A Chinese fiber manufacturer is opening a plant in South Carolina, an investment that counters President-elect Donald Trump’s campaign criticism of Beijing for allegedly stealing American jobs.
South Carolina Gov. Nikki Haley, nominated by Trump to be the U.S. ambassador to the United Nations, hailed the decision by Labon, a Shanghai-based company, to spend $3.1 million refurbishing a factory in Orangeburg, South Carolina.
“It’s special any time a company decides to invest in one of our rural counties because it drastically improves the lives of those in the area,” Haley said.
Hongxin Chen, general manager of Labon, said his firm is excited to be launching its first operation in the United States.
“Between the skilled workforce and friendly business climate, this decision was easy for us,” he said. “This development will allow us not only to accommodate our continued business growth, but to better serve our customers as well.”
The move by Labon is a rare counter to the outflow of textile jobs from the South in recent decades. It also offers a counter-narrative to Trump’s frequent lament that China is luring American firms with cheap labor and financial incentives.
Labon’s investment continues a trend that has seen China invest almost $100 billion in the United States since 2000, buying or supporting 1,900 companies in deals that have save or created almost 100,000 jobs.
The 15,700-square-foot plant in Orangeburg is expected to employ 23 people when it opens next month. In a sign of how the internet is breaking down boundaries and shrinking distances, Labon is accepting applications at an email address, firstname.lastname@example.org.
With a population of just under 14,000, Orangeburg is the capital of the South Carolina county by the same name. It is 75 miles northwest of Charleston, a larger and more cosmopolitan ocean city that’s a major tourist draw.
One of the possible pitfalls for Labon is a potential review by a secretive multi-agency federal panel called the Committee on Foreign Investment in the United States. It’s comprised of senior representatives from the Pentagon, the Commerce Department, the State Department, the Treasury Department, the Justice Department and other top agencies.
CFIUS, as the committee is known, vets dozens of purchases of and investments in American companies by foreign firms for conceivable national security risks ranging from access to sensitive technology or information to proximity to critical infrastructure.
Among other Chinese deals, CFIUS early last year approved the sale of New York’s fabled Waldorf Astoria hotel, which serves as the home-away-from-home for visiting presidents and other dignitaries, to the Anbang Insurance Group in Beijing, one of China’s biggest insurance firms.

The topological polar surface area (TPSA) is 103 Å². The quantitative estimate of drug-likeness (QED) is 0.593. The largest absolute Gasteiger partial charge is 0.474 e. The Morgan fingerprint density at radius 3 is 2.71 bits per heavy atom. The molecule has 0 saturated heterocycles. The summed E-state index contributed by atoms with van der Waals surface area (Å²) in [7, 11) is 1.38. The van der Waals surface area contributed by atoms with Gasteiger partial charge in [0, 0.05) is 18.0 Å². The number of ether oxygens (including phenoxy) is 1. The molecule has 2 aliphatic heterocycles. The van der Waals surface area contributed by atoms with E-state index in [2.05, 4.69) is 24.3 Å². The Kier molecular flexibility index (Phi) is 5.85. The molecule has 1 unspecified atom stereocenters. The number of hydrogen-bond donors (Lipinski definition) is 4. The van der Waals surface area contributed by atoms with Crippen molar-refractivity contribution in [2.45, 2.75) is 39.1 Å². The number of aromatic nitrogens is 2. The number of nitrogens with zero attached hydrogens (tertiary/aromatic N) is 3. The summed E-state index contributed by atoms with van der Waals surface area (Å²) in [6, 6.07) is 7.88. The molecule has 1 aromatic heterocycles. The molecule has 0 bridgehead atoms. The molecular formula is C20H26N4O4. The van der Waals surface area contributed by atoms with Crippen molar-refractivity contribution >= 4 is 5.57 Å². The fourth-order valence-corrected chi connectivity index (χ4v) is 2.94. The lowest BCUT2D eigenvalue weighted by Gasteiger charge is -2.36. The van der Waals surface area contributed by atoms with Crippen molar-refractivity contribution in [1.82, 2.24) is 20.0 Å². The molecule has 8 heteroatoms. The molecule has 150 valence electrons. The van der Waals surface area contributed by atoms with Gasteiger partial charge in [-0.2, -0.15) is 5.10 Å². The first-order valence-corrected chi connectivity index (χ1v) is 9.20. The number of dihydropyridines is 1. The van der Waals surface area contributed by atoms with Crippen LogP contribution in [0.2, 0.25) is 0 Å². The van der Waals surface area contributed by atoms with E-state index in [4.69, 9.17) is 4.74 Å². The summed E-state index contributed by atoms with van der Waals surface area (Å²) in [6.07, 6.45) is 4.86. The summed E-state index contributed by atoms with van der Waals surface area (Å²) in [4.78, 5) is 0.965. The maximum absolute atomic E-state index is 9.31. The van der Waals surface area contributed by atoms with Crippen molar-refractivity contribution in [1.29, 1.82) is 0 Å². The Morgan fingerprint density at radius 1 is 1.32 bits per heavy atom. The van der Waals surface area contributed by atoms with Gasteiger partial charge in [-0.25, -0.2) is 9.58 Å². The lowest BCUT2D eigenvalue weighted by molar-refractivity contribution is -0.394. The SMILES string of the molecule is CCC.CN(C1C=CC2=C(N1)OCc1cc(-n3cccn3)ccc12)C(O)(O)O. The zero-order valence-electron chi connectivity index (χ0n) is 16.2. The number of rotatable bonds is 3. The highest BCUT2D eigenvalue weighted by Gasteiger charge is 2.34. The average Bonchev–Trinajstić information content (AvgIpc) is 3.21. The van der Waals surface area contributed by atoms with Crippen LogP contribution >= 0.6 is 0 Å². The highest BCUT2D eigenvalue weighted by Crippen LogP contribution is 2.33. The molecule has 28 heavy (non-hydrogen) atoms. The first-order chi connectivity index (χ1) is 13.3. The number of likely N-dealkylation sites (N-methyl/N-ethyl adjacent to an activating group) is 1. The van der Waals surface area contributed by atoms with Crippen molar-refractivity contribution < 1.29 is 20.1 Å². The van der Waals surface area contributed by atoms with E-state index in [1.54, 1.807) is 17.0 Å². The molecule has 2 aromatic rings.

Ironically, the hotel contains the residence of the United States’ chief UN envoy, so Haley will live there when the international assembly is in session if the Senate confirms her nomination.
While CFIUS normally doesn’t investigate foreign “greenfields” investments where the purchaser is building from scratch instead of buying an existing company, the Labon factory’s proximity to major military facilities could draw scrutiny.
Joint Base Charleston, 67 miles east of the new factory, is a sprawling, almost 21,000-acre complex run by the U.S. Air Force but also including Army, Navy, Marines and Coast Guard facilities. It is home to the 628th Air Base Wing and other units that provide critical airlift of troops, military equipment and medical supplies around the globe.
The base also subleases 231 acres to a broad range of key federal agencies, among them the State Department, the Homeland Security Department, Customs and Border Protection, the Food and Drug Administration, and the National Oceanic and Atmospheric Administration.
Just to the east of Joint Base Charleston, 60 miles from Orangeburg in Goose Creek, South Carolina, is a still-more sensitive military facility. The Naval Nuclear Power Training Command produces the commanders and captains who helm the nation’s fleet of nuclear-powered and ballistic-missile submarines.
Labon specializes in the research, development and manufacture of technical fibers and textiles for use in sealants, hand-protectors, flame retardants and other products.
Haley has built a national reputation for helping bring companies to South Carolina, partly through tax breaks that some have criticized as a form of corporate welfare.
At a White House ceremony in January 2012, President Barack Obama praised business leaders from South Carolina and other states for keeping jobs in the country.
“You heard of outsourcing,” Obama said then. “Well, these companies are in-sourcing. These companies are choosing to invest in the one country with the most productive workers, the best universities, and the most creative and innovative entrepreneurs in the world.”
Republican Sen. Lindsey Graham of South Carolina has been among the most outspoken critics of China for devaluing its currency, which he and others say helps it draw jobs from the United States.
Led by Graham, fellow Republican Jeff Sessions of Alabama, Trump’s nominee to be attorney general, and Democratic Sen. Charles Schumer of New York, the Senate in 2011 passed a bill imposing trade sanctions on China. The House had approved a similar measure a year earlier, but that was in a different session of Congress, so no legislation ever reached Obama’s desk.